Full disclosure: I have done it too.
Is this caused by a lack of creativity? Perhaps its just a natural path that Christian comic artists will go through.
In life, I find the most overt Christians are typically hippocrates. For example the speeder that ran me off the road, with the bumper sticker "Jesus is my co-pilot". Another example: The loud Christian co-worker with the jean jacket with more Christian patches then you have time to read at work, but he is also known as a liar. Calling out sick, but posting vacation pictures on his FB page demonstrating clearly where he was.
My point is that this overt passive symbolism seems like a shield for liars and hypocrites, and people know it. So as people that trade on iconography (see: Understanding Comic by Scott McCloud) do we raise similar hackles on the back of reader necks when we do this?
On the other hand, the most sincere Christians I have met don't have stickers and patches. You know they are Christians by their behavior. Can we play more subtle, or are we stuck with the overt? Don't get me wrong the Gospel can only be conveyed overtly, but a bumper sticker is not the Gospel. Icons are not the Gospel. Can we be overt when we have them firmly in the grasp of the story?
I know this will open me to scolding, but I hope that perhaps this might be a good conversation to have.
Thanks for your interest!
It was released as a print on demand a few years ago on Indyplanet, and it's still there; but I am re-doing some of the artwork now and working on issue #2.
Here's the link to Plasmatic (2014 version) on Indyplanet:http://www.indyplanet.us/product/113357/
You can also see more of it under my photos section here on the CCAS website. Scroll to the bottom of my photos section: http://www.christiancomicarts.com/photo/photo/listForContributor?sc...
And there's Facebook: https://www.facebook.com/PlasmaticComicbook/
Kevin D. Lintz said:
Can't wait to see Plasmatic! Got any links we can look at now?
I think if you are a Christian, you don't have to turn your writing into a superficial representation of Christianity; a good story is a good story, and it does its job whether you emblazon crosses all ove rit or not.
Jesus talked about farming and fishing and a woman who lost her money, and only later did he explain to his disciples what his stories meant in relation to God.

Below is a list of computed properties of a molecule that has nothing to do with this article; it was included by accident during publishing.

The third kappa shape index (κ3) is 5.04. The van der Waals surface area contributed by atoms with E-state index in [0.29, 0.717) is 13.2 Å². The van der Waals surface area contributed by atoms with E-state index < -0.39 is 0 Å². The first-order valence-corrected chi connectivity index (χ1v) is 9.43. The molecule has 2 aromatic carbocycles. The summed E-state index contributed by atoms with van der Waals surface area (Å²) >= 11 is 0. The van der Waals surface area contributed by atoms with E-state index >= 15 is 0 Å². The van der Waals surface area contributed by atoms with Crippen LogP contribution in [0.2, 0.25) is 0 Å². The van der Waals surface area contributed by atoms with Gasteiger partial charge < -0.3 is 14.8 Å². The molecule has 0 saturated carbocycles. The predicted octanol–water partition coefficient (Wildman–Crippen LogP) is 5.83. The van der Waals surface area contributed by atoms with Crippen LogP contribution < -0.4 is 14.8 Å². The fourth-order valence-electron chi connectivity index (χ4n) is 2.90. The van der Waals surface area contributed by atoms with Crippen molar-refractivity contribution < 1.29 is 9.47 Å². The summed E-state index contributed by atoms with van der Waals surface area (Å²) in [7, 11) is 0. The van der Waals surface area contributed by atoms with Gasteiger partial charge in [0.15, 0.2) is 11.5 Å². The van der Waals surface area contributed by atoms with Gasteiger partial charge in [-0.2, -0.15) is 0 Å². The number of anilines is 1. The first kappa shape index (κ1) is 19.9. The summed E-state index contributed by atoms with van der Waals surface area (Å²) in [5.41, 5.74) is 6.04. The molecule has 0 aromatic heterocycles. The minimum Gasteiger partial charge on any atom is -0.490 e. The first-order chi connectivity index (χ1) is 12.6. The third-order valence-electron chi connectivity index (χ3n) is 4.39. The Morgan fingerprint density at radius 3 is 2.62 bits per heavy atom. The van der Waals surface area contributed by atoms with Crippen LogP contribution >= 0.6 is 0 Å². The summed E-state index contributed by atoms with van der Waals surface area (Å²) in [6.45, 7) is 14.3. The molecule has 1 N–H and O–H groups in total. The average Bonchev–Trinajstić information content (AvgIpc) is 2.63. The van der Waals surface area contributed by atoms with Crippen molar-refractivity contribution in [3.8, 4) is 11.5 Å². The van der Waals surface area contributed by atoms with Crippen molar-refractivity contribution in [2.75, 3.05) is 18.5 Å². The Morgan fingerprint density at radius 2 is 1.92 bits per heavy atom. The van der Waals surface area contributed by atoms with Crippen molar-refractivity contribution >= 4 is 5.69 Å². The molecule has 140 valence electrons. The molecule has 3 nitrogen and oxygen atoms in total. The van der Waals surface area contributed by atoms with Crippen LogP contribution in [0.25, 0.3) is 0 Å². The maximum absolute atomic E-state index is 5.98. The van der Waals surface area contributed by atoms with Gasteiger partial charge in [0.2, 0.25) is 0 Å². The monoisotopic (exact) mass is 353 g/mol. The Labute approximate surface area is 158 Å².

In the same way, you can tell stories with super heroes or spaceships or dragons--with no overt mention of God, and God can certainly use it. the pharisees in the church won't like it, but who cares? Let them criticize your work unjustly, and he will honor you.
I try to emulate CS Lewis: Some of my work is back-door evangelism, like Chronicles of Narnia, knocking on the door of the heart before reaching the head. I also do some projects that are more like front door evangelism--some overtly Christian stuff mainly for edifying other believers.
My superheros--that is all back door stuff. Completely subtle and under the radar; not directly marketed as a Christian Comic--but the spirit of Christ who dwells in me leaves his mark on my work.
I'm going to re-release my superhero comic, Plasmatic, in about a month or so. I will let you know when it is out. There are no crosses or direct mentions of God; but lots of deep theological truths are at play in the core of the story.
That would make a very interesting story. Some versions of it have been done, such as the movie Bruce Almighty, but that wasn't from a Christian perspective.
There would be a lot to explore in a story like that...hmmm, now you have me thinking.
To get your answer, I'd say, "just look at how some of us behave when we get a promotion at work...or win the lottery."
Allen Smerchansky said:
Justin got me thinking, what if a Christian got"godlike" powers? how would he change? how would his relationship with God change? would it be a good thing?